The Myths About Metadata

Thursday Jun 2nd 2005 by Staff

In business the devil is in the details. And that's where metadata comes in. But if it isn't done right, it might as well not be done at all, writes CIO Update columnists Mark Robinson and Vivek Anand of Greenbrier & Russel.

[From CIO Update]

By definition, metadata is selected or summary information about data, i.e. name, length, valid values, or description of a data element. Metadata is stored in a data dictionary and repository and insulates the data warehouse from changes in the schema of operational systems.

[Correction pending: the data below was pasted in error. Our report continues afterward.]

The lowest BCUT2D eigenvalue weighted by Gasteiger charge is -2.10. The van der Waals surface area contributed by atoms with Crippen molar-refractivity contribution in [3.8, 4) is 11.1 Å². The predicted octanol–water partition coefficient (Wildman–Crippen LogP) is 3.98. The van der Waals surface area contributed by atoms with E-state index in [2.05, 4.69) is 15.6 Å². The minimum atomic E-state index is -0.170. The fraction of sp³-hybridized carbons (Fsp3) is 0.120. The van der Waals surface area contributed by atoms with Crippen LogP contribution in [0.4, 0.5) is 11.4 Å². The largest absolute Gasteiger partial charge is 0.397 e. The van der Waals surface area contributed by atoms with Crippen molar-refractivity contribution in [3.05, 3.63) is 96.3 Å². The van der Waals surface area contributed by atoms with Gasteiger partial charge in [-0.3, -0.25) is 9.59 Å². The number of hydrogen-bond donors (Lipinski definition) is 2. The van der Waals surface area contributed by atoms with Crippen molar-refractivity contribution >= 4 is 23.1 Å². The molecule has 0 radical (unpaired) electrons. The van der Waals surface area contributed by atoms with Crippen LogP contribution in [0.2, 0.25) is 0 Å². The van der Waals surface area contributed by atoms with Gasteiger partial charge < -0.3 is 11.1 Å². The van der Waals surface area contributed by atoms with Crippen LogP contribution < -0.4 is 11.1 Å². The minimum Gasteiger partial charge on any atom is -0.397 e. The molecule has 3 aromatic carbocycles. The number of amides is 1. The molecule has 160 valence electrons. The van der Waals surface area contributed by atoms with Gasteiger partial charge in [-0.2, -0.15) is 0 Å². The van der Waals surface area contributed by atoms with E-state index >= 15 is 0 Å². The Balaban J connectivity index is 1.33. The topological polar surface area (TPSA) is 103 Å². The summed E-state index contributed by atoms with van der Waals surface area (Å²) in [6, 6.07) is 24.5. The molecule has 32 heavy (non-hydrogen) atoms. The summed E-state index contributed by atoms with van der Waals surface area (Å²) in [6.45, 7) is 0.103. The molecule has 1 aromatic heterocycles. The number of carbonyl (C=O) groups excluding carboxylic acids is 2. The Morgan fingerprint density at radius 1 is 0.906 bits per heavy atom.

The adoption of metadata by business has been slower than expected. Intuitively, one would think mining and categorizing data about data would be a no-brainier, especially for organizations that rely on enterprise applications to run a business.

It doesn't help that the whole concept keeps getting re-categorized each time an organization defines a different type of metadata. The challenges in the proper definition have arisen because attempts to categorize and define metadata have so far been one-dimensional.

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